The company is also understood to have been talking to potential operators of Eurostar about bringing a direct link to Heathrow from Paris and Brussels using the Channel tunnel.
Sir Roger Egan, chief executive, said preliminary work indicated "it would be profitable" to link the northern British city centres with London's biggest airport.
But a big increase in rail traffic could be dependent on infrastructure changes at Heathrow which might only be realised with the opening of Terminal 5, proposed for 2005.
The new operator of Eurostar should be known next week when the Government finally makes its decision on who will use the Channel Tunnel link.
BAA will bring in Tony Blair to launch the Heathrow Express on 23 June. The company admits the service, which is costing it pounds 171m in capital expenditure this year, will make a bottom-line profit only in its fourth year.
But it should make an operating profit of pounds 4m in the first year and be followed by a St Pancras Express which will be based at the London station of the same name.
The company shrugged off criticism of the prototype FastTrain service from Paddington to Heathrow. The managing director of the Heathrow Express, Rod Hoare, said it had only been criticised by newspapers who loved to knock anything new.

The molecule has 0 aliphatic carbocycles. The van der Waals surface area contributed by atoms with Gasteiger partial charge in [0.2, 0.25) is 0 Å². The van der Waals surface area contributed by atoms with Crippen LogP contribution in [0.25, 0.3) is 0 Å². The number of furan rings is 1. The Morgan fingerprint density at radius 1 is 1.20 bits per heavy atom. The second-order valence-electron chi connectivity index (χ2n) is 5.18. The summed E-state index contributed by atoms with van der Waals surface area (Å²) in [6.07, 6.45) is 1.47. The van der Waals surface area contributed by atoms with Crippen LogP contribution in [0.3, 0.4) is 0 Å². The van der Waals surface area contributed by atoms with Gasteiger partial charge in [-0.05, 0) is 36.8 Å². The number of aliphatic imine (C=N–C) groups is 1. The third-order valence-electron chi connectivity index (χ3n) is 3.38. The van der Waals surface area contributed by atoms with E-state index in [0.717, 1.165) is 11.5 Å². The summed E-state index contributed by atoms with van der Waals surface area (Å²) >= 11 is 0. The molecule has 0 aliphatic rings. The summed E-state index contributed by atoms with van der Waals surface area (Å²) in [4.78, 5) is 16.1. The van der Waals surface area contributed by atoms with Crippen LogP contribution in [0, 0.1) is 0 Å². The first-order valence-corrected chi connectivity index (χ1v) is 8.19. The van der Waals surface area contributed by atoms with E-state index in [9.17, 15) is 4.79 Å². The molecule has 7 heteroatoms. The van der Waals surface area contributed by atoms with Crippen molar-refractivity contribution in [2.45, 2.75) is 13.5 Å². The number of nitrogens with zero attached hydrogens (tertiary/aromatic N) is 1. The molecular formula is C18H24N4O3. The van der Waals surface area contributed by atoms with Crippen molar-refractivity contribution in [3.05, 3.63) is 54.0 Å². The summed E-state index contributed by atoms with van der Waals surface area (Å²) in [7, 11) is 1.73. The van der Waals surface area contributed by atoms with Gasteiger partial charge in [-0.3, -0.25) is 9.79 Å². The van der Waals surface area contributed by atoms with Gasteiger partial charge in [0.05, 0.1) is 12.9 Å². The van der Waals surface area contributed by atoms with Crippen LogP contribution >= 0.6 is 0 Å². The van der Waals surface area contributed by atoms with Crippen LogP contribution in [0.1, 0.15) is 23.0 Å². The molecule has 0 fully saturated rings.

The company said it was confident of reaching its passenger targets and wanted to grow its railway services as a drive into non-government regulated areas.
BAA yesterday unveiled pre-tax profits for the year to 31 March of pounds 480m, up 17.9 per cent. But the planned 1999 ending of duty free in Europe has triggered a search for more enduing lines of business.
Sir Roger admitted the lobbying to save duty free was "probably over" but he warned it passengers would stand to pay an extra pounds 10 per seat as transport operators sought to protect their margins.
His own company stands to lose pounds 80m a year in profits although this blow will be softened by a significant increase in landing charges on airlines.
BAA said it would increasing its lobbying for the company to be released from its "bizarre" position of being answerable to two regulators, the Civil Aviation Authority and the Mergers and Monopolies Commission.Reuse content